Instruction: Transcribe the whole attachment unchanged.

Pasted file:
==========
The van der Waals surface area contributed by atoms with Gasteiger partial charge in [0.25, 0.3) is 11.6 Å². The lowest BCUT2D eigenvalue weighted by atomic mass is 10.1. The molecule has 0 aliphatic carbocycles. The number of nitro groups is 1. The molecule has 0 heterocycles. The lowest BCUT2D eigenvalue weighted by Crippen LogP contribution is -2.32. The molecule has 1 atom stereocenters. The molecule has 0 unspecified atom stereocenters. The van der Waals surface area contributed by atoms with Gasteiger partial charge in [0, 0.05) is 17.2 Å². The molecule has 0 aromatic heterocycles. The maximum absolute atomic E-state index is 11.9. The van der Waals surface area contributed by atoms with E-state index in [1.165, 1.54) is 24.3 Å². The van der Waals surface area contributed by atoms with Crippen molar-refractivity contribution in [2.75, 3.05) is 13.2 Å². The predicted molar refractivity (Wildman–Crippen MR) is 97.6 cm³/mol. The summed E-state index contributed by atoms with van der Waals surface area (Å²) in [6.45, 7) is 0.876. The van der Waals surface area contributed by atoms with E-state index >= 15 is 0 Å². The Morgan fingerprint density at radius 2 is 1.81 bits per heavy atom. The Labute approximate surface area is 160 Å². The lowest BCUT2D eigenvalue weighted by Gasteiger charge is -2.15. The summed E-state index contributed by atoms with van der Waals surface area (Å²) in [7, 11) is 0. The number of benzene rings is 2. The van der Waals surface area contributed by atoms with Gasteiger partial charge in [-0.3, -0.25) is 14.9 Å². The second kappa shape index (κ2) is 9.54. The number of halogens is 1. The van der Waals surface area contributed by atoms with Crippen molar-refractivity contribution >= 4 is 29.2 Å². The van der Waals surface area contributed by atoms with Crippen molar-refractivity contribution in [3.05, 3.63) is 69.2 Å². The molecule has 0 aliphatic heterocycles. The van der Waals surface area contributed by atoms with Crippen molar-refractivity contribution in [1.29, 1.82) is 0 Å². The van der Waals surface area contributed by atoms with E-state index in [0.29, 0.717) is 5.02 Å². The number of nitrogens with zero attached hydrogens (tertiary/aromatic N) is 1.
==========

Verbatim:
The van der Waals surface area contributed by atoms with Gasteiger partial charge in [0.25, 0.3) is 11.6 Å². The lowest BCUT2D eigenvalue weighted by atomic mass is 10.1. The molecule has 0 aliphatic carbocycles. The number of nitro groups is 1. The molecule has 0 heterocycles. The lowest BCUT2D eigenvalue weighted by Crippen LogP contribution is -2.32. The molecule has 1 atom stereocenters. The molecule has 0 unspecified atom stereocenters. The van der Waals surface area contributed by atoms with Gasteiger partial charge in [0, 0.05) is 17.2 Å². The molecule has 0 aromatic heterocycles. The maximum absolute atomic E-state index is 11.9. The van der Waals surface area contributed by atoms with E-state index in [1.165, 1.54) is 24.3 Å². The van der Waals surface area contributed by atoms with Crippen molar-refractivity contribution in [2.75, 3.05) is 13.2 Å². The predicted molar refractivity (Wildman–Crippen MR) is 97.6 cm³/mol. The summed E-state index contributed by atoms with van der Waals surface area (Å²) in [6.45, 7) is 0.876. The van der Waals surface area contributed by atoms with E-state index >= 15 is 0 Å². The Morgan fingerprint density at radius 2 is 1.81 bits per heavy atom. The Labute approximate surface area is 160 Å². The lowest BCUT2D eigenvalue weighted by Gasteiger charge is -2.15. The summed E-state index contributed by atoms with van der Waals surface area (Å²) in [7, 11) is 0. The number of benzene rings is 2. The van der Waals surface area contributed by atoms with Gasteiger partial charge in [-0.3, -0.25) is 14.9 Å². The second kappa shape index (κ2) is 9.54. The number of halogens is 1. The van der Waals surface area contributed by atoms with Crippen molar-refractivity contribution >= 4 is 29.2 Å². The van der Waals surface area contributed by atoms with Crippen molar-refractivity contribution in [3.05, 3.63) is 69.2 Å². The molecule has 0 aliphatic heterocycles. The van der Waals surface area contributed by atoms with Crippen molar-refractivity contribution in [1.29, 1.82) is 0 Å². The van der Waals surface area contributed by atoms with E-state index in [0.29, 0.717) is 5.02 Å². The number of nitrogens with zero attached hydrogens (tertiary/aromatic N) is 1.